The workplace continues to grow as a consumer of conflict
management and dispute resolution services. A number of
intiatives confirm that this is a vibrant sector in which to be involved. In the US and Canada there is an increase in the implementation of conflict management programs and demand for employment related mediation services. The federal sector is playing a key role in both countries. And yet as Bob Delaney of HR.com suggests-"the talent most lacking in corporate America is the ability to effectively manage conflict in the workplace." There is a lot of important work to be done in this area.
My goal as Workplace Section Editor is to provide easy access
to information about the workplace (not just in north America) that will enable you, whether as a practitioner or user, to stay up to date with developments in theory and practice. I also want to create a space where professionals and users
can meet and participate online in the development of an important dimension of the workplace: how conflict (broadly defined) is dealt with.
These are some of the initiatives that suggest vibrancy within the workplace, as it relates to the management and resolution of conflict:
The development of guidelines for the design of integrated conflict management systems by the Society of Professionals in Dispute Resolution is a significant development that will provide direction to practicioners and users alike. The full text of their draft is available online at www.spidr.org/article/icmsD.html. This document has attracted a lot of interest and will play an important legitimizing role for the importance of a systems approach to conflict management. It moves us in the direction of causes rather than cases.
The federal sector in the US has been required through law to develop workplace ADR programs.(The Administrative
Dispute Resolution Act of 1996). Their learning curve and experience is already filtering through to the private sector. In a recent NY Times article about the US Postal Service's REDRESS program the author asserts that investment banks,
dot-coms and other recognized brand-name manufacturers, are interested in mediation programs, and that "what is selling them, they say, is Redress's record."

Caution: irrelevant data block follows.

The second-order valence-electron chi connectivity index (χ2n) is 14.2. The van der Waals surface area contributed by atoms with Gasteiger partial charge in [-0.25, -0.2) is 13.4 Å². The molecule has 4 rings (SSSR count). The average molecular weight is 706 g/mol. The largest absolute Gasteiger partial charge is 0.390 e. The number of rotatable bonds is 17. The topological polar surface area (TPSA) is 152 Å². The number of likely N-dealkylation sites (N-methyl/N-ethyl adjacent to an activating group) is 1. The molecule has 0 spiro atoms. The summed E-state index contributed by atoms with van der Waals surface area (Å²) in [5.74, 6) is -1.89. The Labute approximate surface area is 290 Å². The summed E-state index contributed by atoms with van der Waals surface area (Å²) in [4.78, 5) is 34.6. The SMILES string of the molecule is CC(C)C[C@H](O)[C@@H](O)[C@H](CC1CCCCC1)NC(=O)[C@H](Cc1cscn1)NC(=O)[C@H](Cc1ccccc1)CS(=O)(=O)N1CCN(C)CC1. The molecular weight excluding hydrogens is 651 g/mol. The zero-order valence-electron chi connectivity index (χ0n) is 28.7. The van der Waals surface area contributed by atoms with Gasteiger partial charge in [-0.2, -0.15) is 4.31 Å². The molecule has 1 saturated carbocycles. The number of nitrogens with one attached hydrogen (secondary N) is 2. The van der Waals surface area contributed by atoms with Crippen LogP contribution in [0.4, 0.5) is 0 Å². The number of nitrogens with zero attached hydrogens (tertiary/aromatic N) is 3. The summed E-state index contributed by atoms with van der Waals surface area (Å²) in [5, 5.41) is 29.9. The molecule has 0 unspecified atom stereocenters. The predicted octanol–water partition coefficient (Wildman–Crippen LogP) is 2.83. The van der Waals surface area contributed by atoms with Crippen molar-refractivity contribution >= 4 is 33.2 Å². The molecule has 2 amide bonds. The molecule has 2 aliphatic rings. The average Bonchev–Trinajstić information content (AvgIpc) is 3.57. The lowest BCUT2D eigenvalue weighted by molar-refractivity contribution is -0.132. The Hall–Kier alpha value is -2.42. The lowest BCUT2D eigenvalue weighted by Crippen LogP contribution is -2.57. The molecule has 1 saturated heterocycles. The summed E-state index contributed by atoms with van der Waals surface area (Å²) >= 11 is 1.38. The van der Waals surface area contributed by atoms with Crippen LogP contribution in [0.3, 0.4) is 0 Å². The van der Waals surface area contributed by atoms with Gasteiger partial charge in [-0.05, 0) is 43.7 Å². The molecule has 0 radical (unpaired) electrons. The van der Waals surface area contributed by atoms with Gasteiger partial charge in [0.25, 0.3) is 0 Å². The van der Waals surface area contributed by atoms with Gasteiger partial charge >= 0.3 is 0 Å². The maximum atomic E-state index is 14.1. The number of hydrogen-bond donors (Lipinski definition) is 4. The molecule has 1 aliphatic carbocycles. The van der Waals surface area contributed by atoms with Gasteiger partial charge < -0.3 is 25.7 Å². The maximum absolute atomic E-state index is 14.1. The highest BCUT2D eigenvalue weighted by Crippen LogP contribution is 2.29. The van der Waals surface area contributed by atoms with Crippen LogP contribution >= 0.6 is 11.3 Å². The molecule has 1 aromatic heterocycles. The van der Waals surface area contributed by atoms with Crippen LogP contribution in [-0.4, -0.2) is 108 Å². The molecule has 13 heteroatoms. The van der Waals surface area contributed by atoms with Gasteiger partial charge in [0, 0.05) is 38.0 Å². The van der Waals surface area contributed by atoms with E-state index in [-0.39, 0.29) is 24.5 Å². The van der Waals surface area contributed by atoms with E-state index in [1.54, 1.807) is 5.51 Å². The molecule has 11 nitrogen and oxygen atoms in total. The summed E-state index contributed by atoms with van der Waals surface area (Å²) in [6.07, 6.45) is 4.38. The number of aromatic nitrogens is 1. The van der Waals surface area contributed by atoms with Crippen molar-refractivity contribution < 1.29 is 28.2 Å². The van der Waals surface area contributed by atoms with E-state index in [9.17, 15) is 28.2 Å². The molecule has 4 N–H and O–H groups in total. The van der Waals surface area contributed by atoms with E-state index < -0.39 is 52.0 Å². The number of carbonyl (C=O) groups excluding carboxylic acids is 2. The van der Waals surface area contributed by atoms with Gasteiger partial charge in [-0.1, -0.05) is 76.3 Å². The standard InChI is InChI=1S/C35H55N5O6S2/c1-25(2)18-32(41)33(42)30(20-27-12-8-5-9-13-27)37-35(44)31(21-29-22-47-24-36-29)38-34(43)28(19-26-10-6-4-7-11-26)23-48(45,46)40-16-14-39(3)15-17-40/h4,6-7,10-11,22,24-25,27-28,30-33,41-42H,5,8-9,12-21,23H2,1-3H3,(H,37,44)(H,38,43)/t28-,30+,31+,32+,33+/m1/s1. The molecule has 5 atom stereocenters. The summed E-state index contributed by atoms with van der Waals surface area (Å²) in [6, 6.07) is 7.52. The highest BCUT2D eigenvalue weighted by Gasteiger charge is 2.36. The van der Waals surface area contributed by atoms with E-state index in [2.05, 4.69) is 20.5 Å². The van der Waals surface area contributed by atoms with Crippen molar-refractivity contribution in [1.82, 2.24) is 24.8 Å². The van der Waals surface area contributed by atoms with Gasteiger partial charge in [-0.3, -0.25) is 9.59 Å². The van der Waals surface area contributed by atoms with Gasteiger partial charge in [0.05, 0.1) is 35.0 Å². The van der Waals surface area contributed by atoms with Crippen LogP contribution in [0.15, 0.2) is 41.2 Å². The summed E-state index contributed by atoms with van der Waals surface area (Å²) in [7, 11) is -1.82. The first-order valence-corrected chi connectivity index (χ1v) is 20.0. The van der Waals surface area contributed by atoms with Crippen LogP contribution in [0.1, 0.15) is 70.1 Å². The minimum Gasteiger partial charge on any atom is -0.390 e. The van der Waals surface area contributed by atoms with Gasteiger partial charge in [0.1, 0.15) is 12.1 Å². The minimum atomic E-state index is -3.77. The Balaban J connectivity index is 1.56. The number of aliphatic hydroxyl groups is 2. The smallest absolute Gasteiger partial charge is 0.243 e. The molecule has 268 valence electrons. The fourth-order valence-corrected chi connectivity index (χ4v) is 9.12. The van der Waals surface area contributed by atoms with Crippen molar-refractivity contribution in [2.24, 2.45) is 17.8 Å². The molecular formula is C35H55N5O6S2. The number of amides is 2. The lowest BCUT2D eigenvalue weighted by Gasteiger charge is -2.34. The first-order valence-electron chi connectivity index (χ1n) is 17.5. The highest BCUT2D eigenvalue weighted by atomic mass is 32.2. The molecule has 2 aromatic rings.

The US Congress is in the process of passing an act (National Employment Dispute Resolution Act of 2000)that will require the mediation of all Equal Employment Opportunity Commission complaints by certified contract mediators:
"Regardless of whether the Commission makes an investigation under this subsection, the
Commission shall provide counseling services regarding, and endeavor to responsibly
address and resolve, claims of unlawful discrimination using certified contract mediators."
It goes further and provides impetus for the development of workplace conflict management systems:
" An employer who establishes, implements an approved internal conflict management
program or system providing the use of a certified mediator participates in mediation
under this section shall be given preferred status in contract bidding for additional and for
maintaining current Federal Government contracts."
One commentator has suggested that the proposed legislation "packs a punch." The full text of the draft bill is available online at
http://mediate.com/articles/nedra.cfm. We encourage debate on the suitability of this legislation.
ADRWorld reports (August 31, 2000
by Justin Kelly) that a recent survey commissione by Jams/Endispute anticipates a rise in Workplace ADR.
"Attorneys say they expect the use of alternative dispute
resolution for settling employment disputes to increase significantly, despite growing controversy
over employers' use of mandatory arbitration agreements, according to results of a survey released Aug. 26." http://adrworld.com/
In another ADRWorld report (August 28, 2000) Justin Kelly writes about the Federal Mediation and Conciliation Services mediator credentialing plan.
"A plan by the Federal Mediation and Conciliation Service to
and maintain a list of approved neutrals for use by government
generating controversy among practitioners who say the move may
agency's authority and stifle competition."
And finally, mention must be made to the Core Principles for Federal Non-Binding Workplace ADR Programs that have been developed by the Federal ADR Council. They describe
ten key elements that are essential in any fair and effective ADR program. You can review them at http://www.mediate.com/workplace/federaladr.cfm
John Ford is the author of Peace at Work and founder of the HR Mediation Academy. He mediates; trains; and consults to organizations that have accepted the inevitability of conflict and are seeking to approach it with greater clarity and confidence. He was the managing editor of Mediate.com from 2000 to 2011, and is a past president of the Association for Dispute Resolution of Northern California.